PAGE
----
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Grains entered the month of August with little fanfare as the market continues to sit near the lows. Hedge funds continue to pile on their bearish bets in the grain markets, especially on wheat and corn which are sitting at net short positions that are echoing last summer. Most analysts are now conceding that the weather that’s on the horizon in August is unlikely to provide many problems for U.S. soybean development, likely leading to more reduction in managed money’s long positions. Those betting on corn are also under the gun that is a large crop in the U.S. and also that there’s a lot of wheat in the U.S. that will compete with it in the feed market. Simply put, there are new supply realities here in North America that the market now has to work through.
Globally, the Black Sea harvest is ahead of last year’s pace with average yields anywhere from 5-10% better than a year ago. As such, Russian and Ukrainian grain production estimates continue to rise. To the west in the European Union, the wheat market is trading a little sideways until there’s a full understanding of the quality of the crop coming off. While German producer organizations have suggested a 10-20% drop in wheat production this year in their country, more forecasts for France continue to suggest a wheat crop below 30 million tonnes. As far as the E.U. rapeseed harvest goes, Strategie Grains cut its estimate for the 3rd straight month to 20.7 million tonnes, mainly due to cuts in France, Poland, & Germany. As such, import forecasts for rapeseed/canola in 2016/17 was increased by Strategie Grains to 3.3 million tonnes and the International Grains Council to 3 million tonnes, both a healthy improvement from last year’s 2.86 million tonnes imported by the bloc.
Speaking of imports, it’s been suggested that with the big crop coming off in the U.S., American exports are poised to increase. While North American wheat still has to compete with currency and geography effects against the Black Sea, futures markets are trading at a discount to Paris bourses. For U.S. corn, Brazil may need some but it’s likely they’ll source from Ukraine, Argentina, or Paraguay first. The real bullish factor we’re watching for is La Nina affecting South American planting conditions in the fourth quarter of this calendar year. The “Little Girl” tends to bring wetter-than-normal conditions to northern Brazil but cooler temperatures and drier weather to eastern and southern states. Similar dry weather is possible in Argentina, which is currently seeing a delay in their wheat planting because of persistent rains.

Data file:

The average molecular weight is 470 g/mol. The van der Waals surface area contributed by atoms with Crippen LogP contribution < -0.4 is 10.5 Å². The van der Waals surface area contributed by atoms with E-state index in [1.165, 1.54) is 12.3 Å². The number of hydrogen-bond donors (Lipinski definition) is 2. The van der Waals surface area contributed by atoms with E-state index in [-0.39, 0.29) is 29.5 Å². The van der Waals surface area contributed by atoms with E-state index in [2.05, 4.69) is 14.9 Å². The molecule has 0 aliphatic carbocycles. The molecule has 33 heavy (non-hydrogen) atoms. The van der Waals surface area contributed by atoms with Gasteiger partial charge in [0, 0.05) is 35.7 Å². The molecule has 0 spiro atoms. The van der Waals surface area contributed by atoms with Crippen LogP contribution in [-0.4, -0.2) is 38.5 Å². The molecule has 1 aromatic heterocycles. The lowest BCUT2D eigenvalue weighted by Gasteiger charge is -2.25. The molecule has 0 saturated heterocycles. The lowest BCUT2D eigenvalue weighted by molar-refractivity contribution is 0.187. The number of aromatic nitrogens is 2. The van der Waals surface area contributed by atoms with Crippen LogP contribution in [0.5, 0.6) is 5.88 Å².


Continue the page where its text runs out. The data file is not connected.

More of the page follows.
What does this mean for prices? In Western Canada, we are starting to see some better basis levels in canola for early 2017 movement, and we would recommend looking at low double digit basis and be able to price out futures sometime in the next 6 months. Net cash canola prices today are still sitting below $10/bushel but we think that between some disease concern & the aforementioned South American planting risks, there will be upside from here. Cash wheat prices in Western Canada are potentially starting to find their bottom with CPS wheat for deferred delivery climbing back above $5/bushel and hard red spring wheat prices back above $6 for early 2017 movement. Spot prices and new crop September/October harvest delivered prices are starting to calibrate against one another (with the latter coming up to meet the former’s decline). Pulse prices remain suppressed although questions remain on lentils but yellow peas still remain $8/bushel and green peas trading about a dollar higher. These levels we can still support selling another 10% block at, given US and Black Sea competition, and the other elephant in the room, India.
As it stands, things are still sitting well below mid-June highs. At this point, if we don’t see above average yields in the majority of crops grown in North America this year, it would be a shock. Recent yield estimates for corn and soybeans has been as high as 175 and 48.8 bushels per acre (U.S.D.A. at 168 and 46.7 respectively). Should these numbers material, there’s a lot more risk to the downside yet to play out in corn and soybeans in our opinion. Add in that oil prices are moving back to April levels, while cash prices in Western Canada may be near or start to stabilizing in some crops, those trying to catch the falling knife in the futures markets face the reality of potentially being badly cut.
President & CEO | FarmLead.com